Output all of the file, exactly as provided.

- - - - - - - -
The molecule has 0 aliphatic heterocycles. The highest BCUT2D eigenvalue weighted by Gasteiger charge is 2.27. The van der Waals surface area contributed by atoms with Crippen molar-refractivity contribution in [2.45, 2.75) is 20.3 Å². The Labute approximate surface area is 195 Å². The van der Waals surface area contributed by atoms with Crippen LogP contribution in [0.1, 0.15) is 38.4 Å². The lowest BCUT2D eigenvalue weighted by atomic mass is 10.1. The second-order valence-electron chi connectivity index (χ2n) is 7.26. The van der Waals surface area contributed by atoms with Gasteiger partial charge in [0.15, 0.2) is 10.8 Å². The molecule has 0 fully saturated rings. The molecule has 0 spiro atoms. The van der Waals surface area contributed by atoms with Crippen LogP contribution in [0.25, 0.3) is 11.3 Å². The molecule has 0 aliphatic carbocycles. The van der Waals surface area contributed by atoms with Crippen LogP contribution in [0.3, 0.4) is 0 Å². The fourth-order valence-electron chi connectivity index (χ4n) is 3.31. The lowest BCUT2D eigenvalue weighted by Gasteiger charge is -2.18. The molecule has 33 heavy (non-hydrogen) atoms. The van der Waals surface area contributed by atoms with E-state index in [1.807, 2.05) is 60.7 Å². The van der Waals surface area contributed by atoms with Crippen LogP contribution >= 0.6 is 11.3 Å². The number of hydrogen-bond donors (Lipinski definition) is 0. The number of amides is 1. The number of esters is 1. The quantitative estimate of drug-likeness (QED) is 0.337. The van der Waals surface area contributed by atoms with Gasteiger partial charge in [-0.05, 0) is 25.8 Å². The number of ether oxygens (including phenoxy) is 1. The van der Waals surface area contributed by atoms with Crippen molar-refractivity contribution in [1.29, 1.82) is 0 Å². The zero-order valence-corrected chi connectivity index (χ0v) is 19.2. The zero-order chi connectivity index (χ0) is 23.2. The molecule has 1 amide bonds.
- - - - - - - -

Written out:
The molecule has 0 aliphatic heterocycles. The highest BCUT2D eigenvalue weighted by Gasteiger charge is 2.27. The van der Waals surface area contributed by atoms with Crippen molar-refractivity contribution in [2.45, 2.75) is 20.3 Å². The Labute approximate surface area is 195 Å². The van der Waals surface area contributed by atoms with Crippen LogP contribution in [0.1, 0.15) is 38.4 Å². The lowest BCUT2D eigenvalue weighted by atomic mass is 10.1. The second-order valence-electron chi connectivity index (χ2n) is 7.26. The van der Waals surface area contributed by atoms with Gasteiger partial charge in [0.15, 0.2) is 10.8 Å². The molecule has 0 fully saturated rings. The molecule has 0 spiro atoms. The van der Waals surface area contributed by atoms with Crippen LogP contribution in [0.25, 0.3) is 11.3 Å². The molecule has 0 aliphatic carbocycles. The van der Waals surface area contributed by atoms with Crippen LogP contribution in [0.3, 0.4) is 0 Å². The fourth-order valence-electron chi connectivity index (χ4n) is 3.31. The lowest BCUT2D eigenvalue weighted by Gasteiger charge is -2.18. The molecule has 33 heavy (non-hydrogen) atoms. The van der Waals surface area contributed by atoms with E-state index in [1.807, 2.05) is 60.7 Å². The van der Waals surface area contributed by atoms with Crippen LogP contribution >= 0.6 is 11.3 Å². The number of hydrogen-bond donors (Lipinski definition) is 0. The number of amides is 1. The number of esters is 1. The quantitative estimate of drug-likeness (QED) is 0.337. The van der Waals surface area contributed by atoms with Gasteiger partial charge in [-0.05, 0) is 25.8 Å². The number of ether oxygens (including phenoxy) is 1. The van der Waals surface area contributed by atoms with Crippen molar-refractivity contribution in [1.29, 1.82) is 0 Å². The zero-order valence-corrected chi connectivity index (χ0v) is 19.2. The zero-order chi connectivity index (χ0) is 23.2. The molecule has 1 amide bonds.